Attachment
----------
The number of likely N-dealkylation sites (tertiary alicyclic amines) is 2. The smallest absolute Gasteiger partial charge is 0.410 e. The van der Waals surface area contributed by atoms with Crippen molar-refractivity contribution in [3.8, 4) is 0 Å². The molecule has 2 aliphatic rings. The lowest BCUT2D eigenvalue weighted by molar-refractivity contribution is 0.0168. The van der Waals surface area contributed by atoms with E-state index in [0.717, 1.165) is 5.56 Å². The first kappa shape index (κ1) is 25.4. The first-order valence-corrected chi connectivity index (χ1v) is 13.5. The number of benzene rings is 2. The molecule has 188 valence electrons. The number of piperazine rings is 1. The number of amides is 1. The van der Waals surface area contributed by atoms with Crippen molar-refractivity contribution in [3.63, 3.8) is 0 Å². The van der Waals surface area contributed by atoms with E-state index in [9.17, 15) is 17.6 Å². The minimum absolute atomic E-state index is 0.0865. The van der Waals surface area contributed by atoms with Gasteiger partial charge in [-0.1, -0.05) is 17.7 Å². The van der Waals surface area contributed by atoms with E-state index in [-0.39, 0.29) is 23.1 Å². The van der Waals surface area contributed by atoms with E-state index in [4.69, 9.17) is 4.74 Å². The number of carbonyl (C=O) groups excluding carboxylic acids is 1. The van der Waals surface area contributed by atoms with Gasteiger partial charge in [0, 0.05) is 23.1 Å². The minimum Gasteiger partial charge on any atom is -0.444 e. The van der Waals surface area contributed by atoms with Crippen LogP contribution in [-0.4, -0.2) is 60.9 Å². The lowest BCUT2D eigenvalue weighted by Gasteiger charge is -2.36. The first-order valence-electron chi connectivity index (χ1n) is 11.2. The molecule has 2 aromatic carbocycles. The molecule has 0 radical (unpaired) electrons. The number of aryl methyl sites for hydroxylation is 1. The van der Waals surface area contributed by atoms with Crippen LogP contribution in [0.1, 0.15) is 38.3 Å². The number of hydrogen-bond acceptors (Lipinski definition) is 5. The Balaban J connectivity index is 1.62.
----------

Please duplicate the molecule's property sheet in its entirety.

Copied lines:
The number of likely N-dealkylation sites (tertiary alicyclic amines) is 2. The smallest absolute Gasteiger partial charge is 0.410 e. The van der Waals surface area contributed by atoms with Crippen molar-refractivity contribution in [3.8, 4) is 0 Å². The molecule has 2 aliphatic rings. The lowest BCUT2D eigenvalue weighted by molar-refractivity contribution is 0.0168. The van der Waals surface area contributed by atoms with E-state index in [0.717, 1.165) is 5.56 Å². The first kappa shape index (κ1) is 25.4. The first-order valence-corrected chi connectivity index (χ1v) is 13.5. The number of benzene rings is 2. The molecule has 188 valence electrons. The number of piperazine rings is 1. The number of amides is 1. The van der Waals surface area contributed by atoms with Crippen molar-refractivity contribution in [3.63, 3.8) is 0 Å². The van der Waals surface area contributed by atoms with E-state index in [9.17, 15) is 17.6 Å². The minimum absolute atomic E-state index is 0.0865. The van der Waals surface area contributed by atoms with Gasteiger partial charge in [-0.1, -0.05) is 17.7 Å². The van der Waals surface area contributed by atoms with E-state index in [-0.39, 0.29) is 23.1 Å². The van der Waals surface area contributed by atoms with E-state index in [4.69, 9.17) is 4.74 Å². The number of carbonyl (C=O) groups excluding carboxylic acids is 1. The van der Waals surface area contributed by atoms with Gasteiger partial charge in [0, 0.05) is 23.1 Å². The minimum Gasteiger partial charge on any atom is -0.444 e. The van der Waals surface area contributed by atoms with Crippen LogP contribution in [-0.4, -0.2) is 60.9 Å². The lowest BCUT2D eigenvalue weighted by Gasteiger charge is -2.36. The first-order valence-electron chi connectivity index (χ1n) is 11.2. The molecule has 2 aromatic carbocycles. The molecule has 0 radical (unpaired) electrons. The number of aryl methyl sites for hydroxylation is 1. The van der Waals surface area contributed by atoms with Crippen LogP contribution in [0.1, 0.15) is 38.3 Å². The number of hydrogen-bond acceptors (Lipinski definition) is 5. The Balaban J connectivity index is 1.62.